By Iraz Akkus

For Fabian, with whom I spent hours talking about the new builds in London. 

If you’re not a Londoner or a university student who, on account of being late to everything, rushes around the streets of London head down, Pret in hand, then you can more clearly see the mish-mash of infrastructure styles that crowd around you. Through Roman, Norman, Georgian, Victorian and now contemporary trends, London is filled with centuries of period architecture, each bearing its own unique stamp.

They may not all make perfect sense together but there is at least something we can attest to each of the periods, in terms or their typical characteristics and markings, apart from the latter. What contemporary buildings seem to share in characteristics is that they all lack, well, character. 

Construction, and therefore buildings, now, on the whole, seem to focus on how we can get best value for money, in terms of resources like labour and material: trading patience and craftsmanship for efficiency and utility. Allowing the mastery of stonemasons and carvers to be passed down to fewer and fewer people on account of their high cost and society’s disinterest. Unless it’s literally labelled as fine art in museums or the window of art shops being auctioned off for hundreds of pounds, there seems to be a detachment from creating and appreciating beauty in buildings that surround us. There is such a rush to get infrastructure built, sold and put into use, it doesn’t seem to matter about creating more than just four walls and a roof. 

Of course this doesn’t apply for huge, powerful banks or fancy law firms who commission artists and architects to make a hideous, ‘abstract’ block of plastic to act as a centrepiece in the most impractical reception with the most unwelcoming seating areas, which, by the way, have literally never been used by more than a dozen people in the history of the firm. All of this is merely for show and not actual appreciation for craftsmanship and art.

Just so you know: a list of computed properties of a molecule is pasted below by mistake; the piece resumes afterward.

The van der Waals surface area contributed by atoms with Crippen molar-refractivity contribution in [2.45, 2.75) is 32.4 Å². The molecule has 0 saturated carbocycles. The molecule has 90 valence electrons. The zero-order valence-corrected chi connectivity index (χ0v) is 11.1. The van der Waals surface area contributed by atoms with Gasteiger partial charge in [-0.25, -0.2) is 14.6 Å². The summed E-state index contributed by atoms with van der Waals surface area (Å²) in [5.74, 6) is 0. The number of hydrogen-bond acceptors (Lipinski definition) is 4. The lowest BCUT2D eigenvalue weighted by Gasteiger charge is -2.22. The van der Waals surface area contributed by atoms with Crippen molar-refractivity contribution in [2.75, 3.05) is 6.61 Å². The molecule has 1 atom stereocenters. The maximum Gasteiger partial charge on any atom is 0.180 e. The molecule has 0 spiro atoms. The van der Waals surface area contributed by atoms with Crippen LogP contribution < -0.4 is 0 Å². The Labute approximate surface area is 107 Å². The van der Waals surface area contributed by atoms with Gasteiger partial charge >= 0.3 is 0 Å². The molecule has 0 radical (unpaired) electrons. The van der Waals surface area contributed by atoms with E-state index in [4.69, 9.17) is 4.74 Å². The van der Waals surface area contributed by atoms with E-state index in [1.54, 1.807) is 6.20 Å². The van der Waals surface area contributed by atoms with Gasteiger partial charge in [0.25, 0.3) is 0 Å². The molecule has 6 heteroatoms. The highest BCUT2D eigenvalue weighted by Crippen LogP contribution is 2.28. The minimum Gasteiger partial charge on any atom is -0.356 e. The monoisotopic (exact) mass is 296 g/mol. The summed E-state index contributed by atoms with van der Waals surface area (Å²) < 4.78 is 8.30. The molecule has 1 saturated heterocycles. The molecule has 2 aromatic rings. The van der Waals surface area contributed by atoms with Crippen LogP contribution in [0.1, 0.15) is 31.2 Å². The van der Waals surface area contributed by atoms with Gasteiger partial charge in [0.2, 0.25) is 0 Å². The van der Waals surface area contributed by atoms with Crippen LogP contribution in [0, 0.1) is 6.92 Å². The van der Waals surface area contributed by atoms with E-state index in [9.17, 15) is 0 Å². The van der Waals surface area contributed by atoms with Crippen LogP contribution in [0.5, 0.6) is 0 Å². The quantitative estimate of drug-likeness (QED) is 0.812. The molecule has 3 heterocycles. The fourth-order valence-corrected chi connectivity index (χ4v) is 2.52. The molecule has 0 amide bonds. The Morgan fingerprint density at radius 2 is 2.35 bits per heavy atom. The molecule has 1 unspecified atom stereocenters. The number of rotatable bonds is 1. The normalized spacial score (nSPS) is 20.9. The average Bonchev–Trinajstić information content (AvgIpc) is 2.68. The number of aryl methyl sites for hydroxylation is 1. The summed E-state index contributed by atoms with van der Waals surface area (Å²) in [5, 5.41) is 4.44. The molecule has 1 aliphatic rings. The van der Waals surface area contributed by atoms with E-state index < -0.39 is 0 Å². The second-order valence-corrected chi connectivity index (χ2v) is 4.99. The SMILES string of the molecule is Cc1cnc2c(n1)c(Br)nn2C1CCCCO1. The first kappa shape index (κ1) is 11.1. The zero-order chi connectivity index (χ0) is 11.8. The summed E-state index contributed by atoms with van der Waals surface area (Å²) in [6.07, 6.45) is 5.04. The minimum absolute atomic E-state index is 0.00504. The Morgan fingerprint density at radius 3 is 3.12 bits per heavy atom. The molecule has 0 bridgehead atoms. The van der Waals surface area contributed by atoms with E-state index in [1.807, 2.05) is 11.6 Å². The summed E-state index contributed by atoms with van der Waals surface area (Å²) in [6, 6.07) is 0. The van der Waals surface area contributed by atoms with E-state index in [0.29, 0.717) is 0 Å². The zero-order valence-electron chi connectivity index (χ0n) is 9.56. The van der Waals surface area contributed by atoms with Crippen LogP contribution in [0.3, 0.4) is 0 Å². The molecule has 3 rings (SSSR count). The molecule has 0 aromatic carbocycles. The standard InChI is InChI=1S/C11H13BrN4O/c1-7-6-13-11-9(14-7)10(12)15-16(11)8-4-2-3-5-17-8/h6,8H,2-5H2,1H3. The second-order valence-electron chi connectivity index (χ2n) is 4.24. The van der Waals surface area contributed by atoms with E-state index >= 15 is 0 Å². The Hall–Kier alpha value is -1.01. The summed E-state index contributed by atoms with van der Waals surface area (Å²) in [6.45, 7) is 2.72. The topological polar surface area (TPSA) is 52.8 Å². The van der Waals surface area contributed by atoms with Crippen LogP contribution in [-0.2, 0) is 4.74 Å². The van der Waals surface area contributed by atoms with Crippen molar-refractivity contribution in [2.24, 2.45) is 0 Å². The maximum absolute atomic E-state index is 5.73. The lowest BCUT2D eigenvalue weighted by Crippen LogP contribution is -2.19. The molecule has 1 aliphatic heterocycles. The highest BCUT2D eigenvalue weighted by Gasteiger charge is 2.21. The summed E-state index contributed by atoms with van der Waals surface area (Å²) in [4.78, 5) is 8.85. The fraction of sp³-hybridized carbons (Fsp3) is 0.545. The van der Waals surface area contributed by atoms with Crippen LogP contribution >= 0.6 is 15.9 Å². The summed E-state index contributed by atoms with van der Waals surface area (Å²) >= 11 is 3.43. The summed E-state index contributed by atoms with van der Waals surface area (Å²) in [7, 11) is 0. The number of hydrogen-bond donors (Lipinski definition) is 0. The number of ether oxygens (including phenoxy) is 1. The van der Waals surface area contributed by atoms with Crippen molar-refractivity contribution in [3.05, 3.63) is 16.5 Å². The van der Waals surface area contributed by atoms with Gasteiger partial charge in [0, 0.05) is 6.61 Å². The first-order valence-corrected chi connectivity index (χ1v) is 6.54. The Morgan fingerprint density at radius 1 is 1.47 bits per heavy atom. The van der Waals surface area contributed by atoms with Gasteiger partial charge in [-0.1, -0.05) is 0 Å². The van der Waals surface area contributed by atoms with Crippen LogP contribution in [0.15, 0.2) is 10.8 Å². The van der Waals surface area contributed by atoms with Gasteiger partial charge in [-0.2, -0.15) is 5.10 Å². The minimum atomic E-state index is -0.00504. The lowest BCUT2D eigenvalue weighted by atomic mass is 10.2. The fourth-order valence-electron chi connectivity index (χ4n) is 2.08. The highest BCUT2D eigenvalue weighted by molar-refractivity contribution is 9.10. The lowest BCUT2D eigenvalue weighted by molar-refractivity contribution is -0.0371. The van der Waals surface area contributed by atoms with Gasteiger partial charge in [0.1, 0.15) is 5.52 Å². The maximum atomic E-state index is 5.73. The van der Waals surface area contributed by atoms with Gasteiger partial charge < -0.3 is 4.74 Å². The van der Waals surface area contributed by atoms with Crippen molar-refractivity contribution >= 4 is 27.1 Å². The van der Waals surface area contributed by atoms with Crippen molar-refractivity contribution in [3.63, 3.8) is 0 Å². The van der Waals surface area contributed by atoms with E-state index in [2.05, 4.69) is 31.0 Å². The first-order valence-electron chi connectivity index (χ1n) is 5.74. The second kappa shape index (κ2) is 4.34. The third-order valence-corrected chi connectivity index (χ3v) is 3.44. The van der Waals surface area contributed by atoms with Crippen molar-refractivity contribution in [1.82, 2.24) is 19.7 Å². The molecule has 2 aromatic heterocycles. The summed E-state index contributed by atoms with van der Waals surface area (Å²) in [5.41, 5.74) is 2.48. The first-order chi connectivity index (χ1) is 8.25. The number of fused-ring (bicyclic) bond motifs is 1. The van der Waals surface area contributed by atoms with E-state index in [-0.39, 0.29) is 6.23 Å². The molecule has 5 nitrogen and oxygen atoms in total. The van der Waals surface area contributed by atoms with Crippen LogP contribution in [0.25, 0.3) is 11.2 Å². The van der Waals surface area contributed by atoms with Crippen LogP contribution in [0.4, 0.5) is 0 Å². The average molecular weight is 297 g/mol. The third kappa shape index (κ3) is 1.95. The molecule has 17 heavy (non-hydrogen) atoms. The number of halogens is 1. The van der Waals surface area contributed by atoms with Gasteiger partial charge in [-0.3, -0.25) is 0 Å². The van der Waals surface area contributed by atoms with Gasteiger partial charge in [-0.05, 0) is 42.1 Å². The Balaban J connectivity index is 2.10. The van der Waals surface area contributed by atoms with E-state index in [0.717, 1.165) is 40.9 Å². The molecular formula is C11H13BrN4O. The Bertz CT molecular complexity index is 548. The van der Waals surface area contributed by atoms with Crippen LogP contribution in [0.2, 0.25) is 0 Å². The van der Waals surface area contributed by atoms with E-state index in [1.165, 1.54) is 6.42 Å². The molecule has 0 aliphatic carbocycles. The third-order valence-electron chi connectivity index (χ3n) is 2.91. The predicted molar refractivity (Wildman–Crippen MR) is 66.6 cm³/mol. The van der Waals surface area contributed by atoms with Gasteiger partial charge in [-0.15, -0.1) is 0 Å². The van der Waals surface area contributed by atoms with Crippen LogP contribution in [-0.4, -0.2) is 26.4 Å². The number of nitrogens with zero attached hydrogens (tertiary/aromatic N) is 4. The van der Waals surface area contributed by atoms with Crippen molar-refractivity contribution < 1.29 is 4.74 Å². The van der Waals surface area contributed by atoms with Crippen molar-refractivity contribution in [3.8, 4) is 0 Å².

The outside of the buildings are even worse – plastered all in rigid, darkened glass, or if they’re feeling extra showy, curved glass (which is ironic given they spend 18 hours a day making shady deals out of public view –  totally nullifying the ‘transparent’ core values they preach year in year out). The City will turn even more tragic when 11 new skyscrapers are added to the already crowded and monolithic skyline. Plans to get a twin of the Shard on this side of the river, adding yet another commercial vacuum that will emphasise their copy-and-paste company ethos climbing over 300m with their copy-and-paste crystal structure.

Just as the media are getting obsessed with boys having to be 6ft and over, architects similarly seem to only value projects 20 stories or higher. Skyscrapers rule the landscape of London, with their charm only being properly enjoyed when you overpay a corporate ghost to get a 360 degree view from the 73rd floor. Not to mention the fact it makes walking through the whole city super claustrophobic and dizzying, with giant blue tinted towers being the new artificial replacement for the sky it eclipses. 

This death of detail is obviously also attributed to the fact that affordable housing should be keeping up with the spiking of our population, in which case speed is quite clearly the priority over millimetres of detail, but this article isn’t an exploration into the need for these types of residential areas, but rather the debauchery of high-end offices and ‘landmarks’ that we call modern architecture. 

What happened to all the intricate carvings in between drains and windows, the wood beams that stripped the top off of old cottage ceilings, or any sign of character at all? The urban fabric of London seems to be altering into a purely practical analysis of spatial utility and the organisation of our mega-city.

That we live in a city suffering from the death of detail is sad. It almost mimics how we as a society aspire to morph into our celebrities or empty social media influencers, draining us of having to be creative, or original, or even think for ourselves. Are we becoming just another pane of glass in that samey skyscraper? Boring and identical? 

Illustration by Francesca Corno

Iraz laments the death of detail among the identical glass skyscrapers in London's skyline


Share on facebook
Share on twitter
Share on pinterest
Share on linkedin

Leave a Reply

Your email address will not be published. Required fields are marked *

On Key

Related Posts

scroll to top